I ask if he will endorse a statement for peaceful relations between India and Pakistan, signed by Dr Mubashir and over 1,000 other eminent persons of India, Pakistan and elsewhere. The statement calls to “make dialogue uninterrupted and uninterruptible”. Dr Lown is sceptical about the good this would do, but good-naturedly agrees. There’s no way of knowing if it has an effect but perhaps it is like a pebble causing ripples in a pond, helping counter the war hype-narrative.
When I email to thank him, Dr Lown replies, “It was good to meet up. The result was immediately positive, a more than one-hour conversation with Mubashir and Zeenat in Lahore. Regrettably, Mubashir’s mood was pessimistic. I am surprised that Pakistan does not have a magazine that could unify the voices on the Left and lead to an effective movement. Without the Progressive, The Nation, The Monthly Review and a host of others there would not have been the Bernie Sanders phenomenon.”
Pakistan has several leftist magazines in various languages, I respond. But the low literacy level and different languages make unity more difficult. I add that I also spoke to Dr M. “He shared his pessimism. I shared my cautious optimism and he laughed and said I was sounding like I.A. Rehman”.
In Lahore after New Year 2019, I tie up with I.A. Rehman to visit Dr M. He is sunning himself on the back porch of his bungalow overlooking the lawn where the PPP was launched. We talk about Asma Jahangir and Pakistan politics. He asks about my family as always, particularly my daughter. I show him photos of Dr Lown and take one of him for Dr Lown. He wants to sit up for it, but I won’t let him.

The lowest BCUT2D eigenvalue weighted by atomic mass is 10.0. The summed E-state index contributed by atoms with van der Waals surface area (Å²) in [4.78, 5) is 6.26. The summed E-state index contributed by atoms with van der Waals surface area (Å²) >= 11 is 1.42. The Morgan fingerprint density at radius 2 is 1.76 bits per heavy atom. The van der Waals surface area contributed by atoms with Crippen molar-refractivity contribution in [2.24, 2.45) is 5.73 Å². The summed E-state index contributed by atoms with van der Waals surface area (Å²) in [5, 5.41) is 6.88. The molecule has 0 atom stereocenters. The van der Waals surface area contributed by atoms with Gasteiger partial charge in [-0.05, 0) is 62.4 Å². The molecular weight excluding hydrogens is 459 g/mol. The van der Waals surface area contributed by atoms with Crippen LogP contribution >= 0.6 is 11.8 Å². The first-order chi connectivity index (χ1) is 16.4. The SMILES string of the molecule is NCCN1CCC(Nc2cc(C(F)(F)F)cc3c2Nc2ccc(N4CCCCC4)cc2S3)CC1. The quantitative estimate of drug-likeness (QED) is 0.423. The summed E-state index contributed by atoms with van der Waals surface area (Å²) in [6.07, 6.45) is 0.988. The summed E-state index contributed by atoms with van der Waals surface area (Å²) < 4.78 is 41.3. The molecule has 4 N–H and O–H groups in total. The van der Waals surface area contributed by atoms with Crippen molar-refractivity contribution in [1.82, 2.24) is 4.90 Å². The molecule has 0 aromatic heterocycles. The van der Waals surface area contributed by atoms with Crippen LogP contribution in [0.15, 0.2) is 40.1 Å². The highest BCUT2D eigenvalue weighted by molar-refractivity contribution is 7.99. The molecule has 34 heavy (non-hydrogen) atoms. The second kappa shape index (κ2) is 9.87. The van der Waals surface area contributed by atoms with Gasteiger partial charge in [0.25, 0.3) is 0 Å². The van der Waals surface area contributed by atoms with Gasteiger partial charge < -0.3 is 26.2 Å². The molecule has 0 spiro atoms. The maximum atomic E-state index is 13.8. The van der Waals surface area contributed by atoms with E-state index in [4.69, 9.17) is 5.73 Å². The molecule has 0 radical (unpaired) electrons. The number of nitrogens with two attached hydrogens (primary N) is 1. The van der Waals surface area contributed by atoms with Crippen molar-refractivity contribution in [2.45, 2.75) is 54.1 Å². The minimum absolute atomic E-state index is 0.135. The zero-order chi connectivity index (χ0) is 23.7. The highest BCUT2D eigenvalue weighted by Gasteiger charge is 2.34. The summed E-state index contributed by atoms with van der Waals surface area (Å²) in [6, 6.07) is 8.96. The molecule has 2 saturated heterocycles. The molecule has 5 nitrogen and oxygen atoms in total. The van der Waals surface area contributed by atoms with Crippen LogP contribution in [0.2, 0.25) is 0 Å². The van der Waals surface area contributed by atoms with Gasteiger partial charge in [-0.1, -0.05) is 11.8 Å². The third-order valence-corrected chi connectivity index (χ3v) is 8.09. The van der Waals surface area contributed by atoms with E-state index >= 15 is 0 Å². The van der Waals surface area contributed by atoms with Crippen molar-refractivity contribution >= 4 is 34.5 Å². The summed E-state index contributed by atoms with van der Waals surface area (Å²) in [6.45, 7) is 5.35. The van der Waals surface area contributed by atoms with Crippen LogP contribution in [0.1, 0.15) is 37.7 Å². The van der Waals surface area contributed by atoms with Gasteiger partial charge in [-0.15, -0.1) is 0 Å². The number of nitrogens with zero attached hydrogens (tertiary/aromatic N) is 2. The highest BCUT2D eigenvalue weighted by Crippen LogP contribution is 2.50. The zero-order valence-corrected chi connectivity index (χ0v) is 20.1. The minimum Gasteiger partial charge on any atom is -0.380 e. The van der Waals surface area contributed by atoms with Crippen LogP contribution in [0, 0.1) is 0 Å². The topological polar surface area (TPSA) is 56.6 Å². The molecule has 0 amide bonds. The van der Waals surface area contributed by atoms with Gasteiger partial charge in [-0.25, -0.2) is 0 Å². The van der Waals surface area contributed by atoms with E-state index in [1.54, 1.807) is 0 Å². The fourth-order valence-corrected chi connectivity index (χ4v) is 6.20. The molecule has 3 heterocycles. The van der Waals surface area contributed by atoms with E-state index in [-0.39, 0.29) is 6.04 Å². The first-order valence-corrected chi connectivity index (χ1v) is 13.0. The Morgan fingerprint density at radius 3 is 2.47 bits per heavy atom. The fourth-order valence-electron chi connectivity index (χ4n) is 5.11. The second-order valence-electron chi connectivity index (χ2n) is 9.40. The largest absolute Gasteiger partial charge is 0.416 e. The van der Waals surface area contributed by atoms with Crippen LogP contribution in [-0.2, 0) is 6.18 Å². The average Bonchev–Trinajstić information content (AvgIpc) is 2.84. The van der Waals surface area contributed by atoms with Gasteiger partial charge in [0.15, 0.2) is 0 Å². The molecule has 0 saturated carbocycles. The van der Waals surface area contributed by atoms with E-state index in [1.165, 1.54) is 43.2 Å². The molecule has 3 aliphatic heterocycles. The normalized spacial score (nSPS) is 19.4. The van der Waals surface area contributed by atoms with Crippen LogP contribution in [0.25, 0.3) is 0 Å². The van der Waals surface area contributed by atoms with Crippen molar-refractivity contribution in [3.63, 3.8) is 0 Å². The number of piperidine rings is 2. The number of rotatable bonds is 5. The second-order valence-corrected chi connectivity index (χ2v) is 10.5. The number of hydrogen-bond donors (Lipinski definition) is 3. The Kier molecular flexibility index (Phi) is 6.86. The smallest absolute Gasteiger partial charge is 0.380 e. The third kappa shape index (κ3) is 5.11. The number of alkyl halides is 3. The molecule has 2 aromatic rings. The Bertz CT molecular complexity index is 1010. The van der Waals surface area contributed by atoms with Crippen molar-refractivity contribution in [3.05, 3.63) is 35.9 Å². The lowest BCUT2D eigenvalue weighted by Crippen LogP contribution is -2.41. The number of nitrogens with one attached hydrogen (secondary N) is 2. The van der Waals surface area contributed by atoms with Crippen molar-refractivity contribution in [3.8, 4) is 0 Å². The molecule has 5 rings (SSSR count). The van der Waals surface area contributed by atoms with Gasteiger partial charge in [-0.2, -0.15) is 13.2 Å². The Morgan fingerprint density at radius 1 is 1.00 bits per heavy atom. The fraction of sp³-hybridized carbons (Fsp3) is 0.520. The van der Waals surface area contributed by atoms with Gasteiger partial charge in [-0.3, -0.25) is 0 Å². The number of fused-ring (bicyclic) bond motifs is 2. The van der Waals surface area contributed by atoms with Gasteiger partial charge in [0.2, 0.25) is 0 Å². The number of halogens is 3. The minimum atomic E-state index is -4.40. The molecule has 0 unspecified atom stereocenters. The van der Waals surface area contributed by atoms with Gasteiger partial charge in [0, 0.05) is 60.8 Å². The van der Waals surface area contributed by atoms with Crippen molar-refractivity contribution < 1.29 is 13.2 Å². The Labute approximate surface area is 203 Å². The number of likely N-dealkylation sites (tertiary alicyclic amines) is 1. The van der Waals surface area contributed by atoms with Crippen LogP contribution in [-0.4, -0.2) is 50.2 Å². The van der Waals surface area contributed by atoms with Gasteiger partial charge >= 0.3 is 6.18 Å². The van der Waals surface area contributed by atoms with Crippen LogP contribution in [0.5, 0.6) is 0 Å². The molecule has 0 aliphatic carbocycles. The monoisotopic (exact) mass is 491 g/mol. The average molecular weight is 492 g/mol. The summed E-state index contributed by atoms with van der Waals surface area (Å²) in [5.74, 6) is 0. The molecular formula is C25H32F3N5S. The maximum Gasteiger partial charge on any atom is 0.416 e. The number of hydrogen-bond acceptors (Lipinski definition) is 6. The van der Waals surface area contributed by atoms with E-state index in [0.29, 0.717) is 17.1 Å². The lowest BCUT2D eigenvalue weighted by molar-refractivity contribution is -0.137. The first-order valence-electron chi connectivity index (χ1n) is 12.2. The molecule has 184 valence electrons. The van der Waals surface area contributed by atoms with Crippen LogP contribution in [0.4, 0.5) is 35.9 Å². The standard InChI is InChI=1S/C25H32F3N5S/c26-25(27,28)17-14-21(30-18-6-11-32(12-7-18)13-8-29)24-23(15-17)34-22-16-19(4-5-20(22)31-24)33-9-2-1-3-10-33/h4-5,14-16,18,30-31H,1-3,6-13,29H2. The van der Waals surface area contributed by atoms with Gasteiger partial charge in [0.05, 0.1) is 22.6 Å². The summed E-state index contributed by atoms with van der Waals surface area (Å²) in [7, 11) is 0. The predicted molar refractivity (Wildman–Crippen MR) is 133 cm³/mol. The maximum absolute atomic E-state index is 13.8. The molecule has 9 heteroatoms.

Over the past year, direct contact between Dr Lown and Dr Mubashir becomes more sporadic. Dr Lown and his wife Louise both have health issues. Dr Mubashir is getting weaker. He stops checking email and then also stops picking up the phone that he always used to answer himself.
In May 2019, I visit Dr Lown again, this time taking along the senior Indian journalist Prem Shankar Jha, who is on a fellowship at Harvard working on climate change issues. After an update about Dr Mubashir and Pakistan, Dr Lown asks Jha about his work on alternative energy sources. He shows us the historic photos in his foyer, including Dr Lown with Gorbachev, Castro, and other political personalities.
Dr Lown’s secretary emails me with the sad news of Louise Lown passing away at home in November 2019. I send my condolences and try to call Dr Mubashir to let him know. He doesn’t pick up the phone. I hear he has been very ill but is recovering.
When I visit Lahore this past winter, I find him frailer. He still has visitors every day. An attendant brings tea and biscuits. Dr Mubashir holds court from his bed, listening to the political conversation. When he participates occasionally, his voice sounds surprisingly strong. On one visit, I get some time with him alone until another friend Khalid Mehboob, comes in. I share with them a statement on India’s Citizenship (Amendment) Act, drafted by our friend Kanak Dixit in Kathmandu. Tea arrives.
Dr M says he will sign the statement, probably his last public endorsement. I am conscious this may be our last meeting. But I manage to get one more visit in, shortly before leaving for Boston in February. I return to a coronavirus-hit America.
On March 14, I wake up to the news of Dr Mubashir’s passing. I want to tell Dr Lown. I call and break the news to him gently, conscious of his own recent loss. He talks about Louise Lown in loving terms. “So much has happened… It’s upset the whole apple cart”.
He also expresses his sadness about his friend’s departure. “Mubashir was the ultimate human being with a profound commitment to human values. I will never forget him”.
Beena Sarwar is a journalist, editor and filmmaker. She tweets @beenasarwar. Her website can be found here.